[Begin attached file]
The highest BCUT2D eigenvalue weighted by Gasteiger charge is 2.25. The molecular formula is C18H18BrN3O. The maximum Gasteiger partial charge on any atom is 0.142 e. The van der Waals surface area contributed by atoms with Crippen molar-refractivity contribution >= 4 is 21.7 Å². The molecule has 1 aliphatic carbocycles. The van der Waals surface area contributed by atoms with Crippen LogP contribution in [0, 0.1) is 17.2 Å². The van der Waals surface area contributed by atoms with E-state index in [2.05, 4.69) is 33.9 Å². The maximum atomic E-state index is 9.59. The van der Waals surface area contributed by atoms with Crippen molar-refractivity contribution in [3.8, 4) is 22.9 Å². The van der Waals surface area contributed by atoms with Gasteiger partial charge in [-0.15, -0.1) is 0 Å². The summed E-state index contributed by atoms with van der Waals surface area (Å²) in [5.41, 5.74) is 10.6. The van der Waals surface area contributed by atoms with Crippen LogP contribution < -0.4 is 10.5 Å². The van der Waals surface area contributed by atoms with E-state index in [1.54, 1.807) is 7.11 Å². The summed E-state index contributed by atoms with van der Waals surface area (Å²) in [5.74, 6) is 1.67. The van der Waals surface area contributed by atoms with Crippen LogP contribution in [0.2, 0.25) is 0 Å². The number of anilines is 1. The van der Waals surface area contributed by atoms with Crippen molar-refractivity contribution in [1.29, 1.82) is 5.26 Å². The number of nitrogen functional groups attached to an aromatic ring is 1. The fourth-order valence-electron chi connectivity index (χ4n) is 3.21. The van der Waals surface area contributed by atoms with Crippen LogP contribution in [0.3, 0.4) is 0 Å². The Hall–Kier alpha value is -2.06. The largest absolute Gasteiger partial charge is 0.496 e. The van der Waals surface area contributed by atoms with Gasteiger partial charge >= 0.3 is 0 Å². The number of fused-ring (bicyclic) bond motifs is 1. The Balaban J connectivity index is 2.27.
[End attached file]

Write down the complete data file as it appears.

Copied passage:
The highest BCUT2D eigenvalue weighted by Gasteiger charge is 2.25. The molecular formula is C18H18BrN3O. The maximum Gasteiger partial charge on any atom is 0.142 e. The van der Waals surface area contributed by atoms with Crippen molar-refractivity contribution >= 4 is 21.7 Å². The molecule has 1 aliphatic carbocycles. The van der Waals surface area contributed by atoms with Crippen LogP contribution in [0, 0.1) is 17.2 Å². The van der Waals surface area contributed by atoms with E-state index in [2.05, 4.69) is 33.9 Å². The maximum atomic E-state index is 9.59. The van der Waals surface area contributed by atoms with Crippen molar-refractivity contribution in [3.8, 4) is 22.9 Å². The van der Waals surface area contributed by atoms with Gasteiger partial charge in [-0.15, -0.1) is 0 Å². The summed E-state index contributed by atoms with van der Waals surface area (Å²) in [5.41, 5.74) is 10.6. The van der Waals surface area contributed by atoms with Crippen LogP contribution < -0.4 is 10.5 Å². The van der Waals surface area contributed by atoms with E-state index in [1.54, 1.807) is 7.11 Å². The summed E-state index contributed by atoms with van der Waals surface area (Å²) in [5.74, 6) is 1.67. The van der Waals surface area contributed by atoms with Crippen LogP contribution in [0.2, 0.25) is 0 Å². The number of anilines is 1. The van der Waals surface area contributed by atoms with Crippen molar-refractivity contribution in [1.29, 1.82) is 5.26 Å². The number of nitrogen functional groups attached to an aromatic ring is 1. The fourth-order valence-electron chi connectivity index (χ4n) is 3.21. The van der Waals surface area contributed by atoms with Crippen LogP contribution in [0.3, 0.4) is 0 Å². The Hall–Kier alpha value is -2.06. The largest absolute Gasteiger partial charge is 0.496 e. The van der Waals surface area contributed by atoms with Gasteiger partial charge >= 0.3 is 0 Å². The number of fused-ring (bicyclic) bond motifs is 1. The Balaban J connectivity index is 2.27.